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Hearing the Unheard: An Interdisciplinary, Mixed Methodology Study of Women’s Experiences of Hearing Voices (Auditory Verbal Hallucinations)

Blackman, Lisa; McCarthy-Jones, Simon; Castro Romero, Maria; McCarthy-Jones, Rosaline; Dillon, Jaqui; Cooper-Rompato, Christine; Kieron, Kathyrn and Kaufman, Milissa. 2015. Hearing the Unheard: An Interdisciplinary, Mixed Methodology Study of Women’s Experiences of Hearing Voices (Auditory Verbal Hallucinations). Frontiers in Psychiatry, [Article]

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Abstract or Description

This paper explores the experiences of women who “hear voices” (auditory verbal hallucinations). We begin by examining historical understandings of women hearing voices, showing these have been driven by androcentric theories of how women’s bodies functioned leading to women being viewed as requiring their voices be interpreted by men. We show the twentieth century was associated with recognition that the mental violation of women’s minds (represented by some voice-hearing) was often a consequence of the physical violation of women’s bodies. We next report the results of a qualitative study into voice-hearing women’s experiences (n = 8). This found similarities between women’s relationships with their voices and their relationships with others and the wider social context. Finally, we present results from a quantitative study comparing voice-hearing in women (n = 65) and men (n = 132) in a psychiatric setting. Women were more likely than men to have certain forms of voice-hearing (voices conversing) and to have antecedent events of trauma, physical illness, and relationship problems. Voices identified as female may have more positive affect than male voices. We conclude that women voice-hearers have and continue to face specific challenges necessitating research and activism, and hope this paper will act as a stimulus to such work.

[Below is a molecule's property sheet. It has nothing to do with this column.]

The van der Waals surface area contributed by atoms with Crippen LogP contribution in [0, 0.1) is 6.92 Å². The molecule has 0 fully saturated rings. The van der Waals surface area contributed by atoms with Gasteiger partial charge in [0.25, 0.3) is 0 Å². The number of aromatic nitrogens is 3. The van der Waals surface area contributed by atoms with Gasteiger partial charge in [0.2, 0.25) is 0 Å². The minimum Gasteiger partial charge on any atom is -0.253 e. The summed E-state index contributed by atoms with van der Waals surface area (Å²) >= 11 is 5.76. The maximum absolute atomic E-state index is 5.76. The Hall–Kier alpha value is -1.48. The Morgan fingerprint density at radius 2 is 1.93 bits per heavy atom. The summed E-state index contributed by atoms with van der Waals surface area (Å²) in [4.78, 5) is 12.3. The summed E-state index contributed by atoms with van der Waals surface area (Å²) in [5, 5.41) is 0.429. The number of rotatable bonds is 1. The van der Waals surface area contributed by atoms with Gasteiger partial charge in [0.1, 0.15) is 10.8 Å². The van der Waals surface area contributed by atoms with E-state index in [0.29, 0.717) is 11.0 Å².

Item Type: Article

Identification Number (DOI):

10.1057/fr.2015.24

Related URLs:

Departments, Centres and Research Units:

Media and Communications

Dates:

DateEvent
23 December 2015Published

Item ID:

16117

Date Deposited:

05 Jan 2016 08:51

Last Modified:

27 Jun 2017 13:42

URI: http://research.gold.ac.uk/id/eprint/16117

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